Boskovski, too, denounced the peace pact before the ink was dry. And he has been quick to act. After an Aug. 12 ambush in which eight police died, Boskovski was on the scene when Macedonian special police allegedly killed 10 Albanian civilians in the village of Ljuboten. At least six of them were shot while trying to flee, and a seventh died in custody. A Human Rights Watch report, expected this week, will accuse Boskovski of responsibility. "We find it deeply disturbing that the minister of Interior was personally present at the worst human-rights abuse in this war so far," said Peter Bouckaert, the report's author. Boskovski is contemptuous of the prospect of facing a war-crimes tribunal. "I fear only my people's tribunal, not the political one that was set up by America in The Hague."

In Macedonia, as in the rest of the Balkans, such patriotic sentiment often masks a warlord venality. Hasani owns half a dozen homes and a bar in the Kosovo town of Vitina, the endpoint in a smuggler's route over the mountains to and from Macedonia. He denies he traffics in drugs, women or weapons. "I'm importing arms," he says indignantly, "not smuggling them." When he was extradited on murder charges from Kosovo to Skopje by the United Nations mission last year, he quickly ransomed his way out of trouble--by having four Macedonian policemen kidnapped and posting a cool 200,000 Deutsche marks in bail to the government.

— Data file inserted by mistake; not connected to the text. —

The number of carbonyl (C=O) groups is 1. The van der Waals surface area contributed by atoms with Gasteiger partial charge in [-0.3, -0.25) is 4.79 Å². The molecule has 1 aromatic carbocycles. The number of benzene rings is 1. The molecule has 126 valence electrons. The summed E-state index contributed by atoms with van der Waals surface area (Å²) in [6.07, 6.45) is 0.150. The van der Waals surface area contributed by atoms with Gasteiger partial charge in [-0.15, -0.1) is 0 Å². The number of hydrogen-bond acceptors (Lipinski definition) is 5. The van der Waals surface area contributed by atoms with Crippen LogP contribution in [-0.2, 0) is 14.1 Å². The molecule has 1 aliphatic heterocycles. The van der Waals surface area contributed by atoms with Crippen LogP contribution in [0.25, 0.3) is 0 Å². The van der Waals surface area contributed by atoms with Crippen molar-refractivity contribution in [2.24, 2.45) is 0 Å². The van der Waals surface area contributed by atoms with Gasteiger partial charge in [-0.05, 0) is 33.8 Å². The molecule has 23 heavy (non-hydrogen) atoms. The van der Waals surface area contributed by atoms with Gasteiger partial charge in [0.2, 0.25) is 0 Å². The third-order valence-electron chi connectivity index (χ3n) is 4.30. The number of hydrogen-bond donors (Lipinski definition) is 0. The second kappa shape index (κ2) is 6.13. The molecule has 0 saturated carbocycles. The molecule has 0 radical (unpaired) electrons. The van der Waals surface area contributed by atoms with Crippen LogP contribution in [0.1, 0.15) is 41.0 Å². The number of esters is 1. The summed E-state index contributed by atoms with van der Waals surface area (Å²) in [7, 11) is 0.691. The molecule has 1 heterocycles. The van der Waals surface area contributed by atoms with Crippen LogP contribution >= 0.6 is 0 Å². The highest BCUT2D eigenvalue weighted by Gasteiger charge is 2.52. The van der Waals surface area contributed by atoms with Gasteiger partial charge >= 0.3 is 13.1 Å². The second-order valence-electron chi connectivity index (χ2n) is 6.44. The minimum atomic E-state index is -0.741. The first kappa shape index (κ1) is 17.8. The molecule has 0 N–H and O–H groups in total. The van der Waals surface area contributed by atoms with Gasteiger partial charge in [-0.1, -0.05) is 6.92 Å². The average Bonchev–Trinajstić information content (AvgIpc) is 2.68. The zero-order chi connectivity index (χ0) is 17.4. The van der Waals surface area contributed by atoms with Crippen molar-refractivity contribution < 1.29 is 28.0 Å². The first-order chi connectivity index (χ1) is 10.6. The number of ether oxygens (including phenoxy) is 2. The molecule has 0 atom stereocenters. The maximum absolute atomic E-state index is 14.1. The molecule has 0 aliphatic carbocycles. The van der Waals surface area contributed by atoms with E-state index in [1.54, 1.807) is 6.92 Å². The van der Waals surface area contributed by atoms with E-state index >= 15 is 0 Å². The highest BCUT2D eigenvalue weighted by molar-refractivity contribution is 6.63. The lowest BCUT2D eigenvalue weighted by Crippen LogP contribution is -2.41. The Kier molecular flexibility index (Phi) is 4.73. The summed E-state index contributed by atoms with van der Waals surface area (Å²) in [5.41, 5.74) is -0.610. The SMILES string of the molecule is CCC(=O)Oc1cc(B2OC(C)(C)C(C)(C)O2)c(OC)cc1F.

Boskovski is almost a mirror image. He is reported to have made a fortune during the 1990s smuggling arms to Croatia--a clearly lucrative business, since he owns a restaurant and hotel in the Istrian resort of Rovinj. After being named Interior minister three months ago, he promptly passed out arms to civilians--Macedonians, that is--and stood by while they looted and burned Albanian and Western-owned businesses in several towns, including Skopje. Most recently Boskovski ordered his police to don military fatigues. Even traffic cops now look like a mobilizing army, bristling with high-caliber firepower.

Peacekeeping missions aren't easy even with the best of intentions on all sides. When it comes to people like Ljube Boskovski and Xhavit Hasani, NATO may find it's dealing with the worst.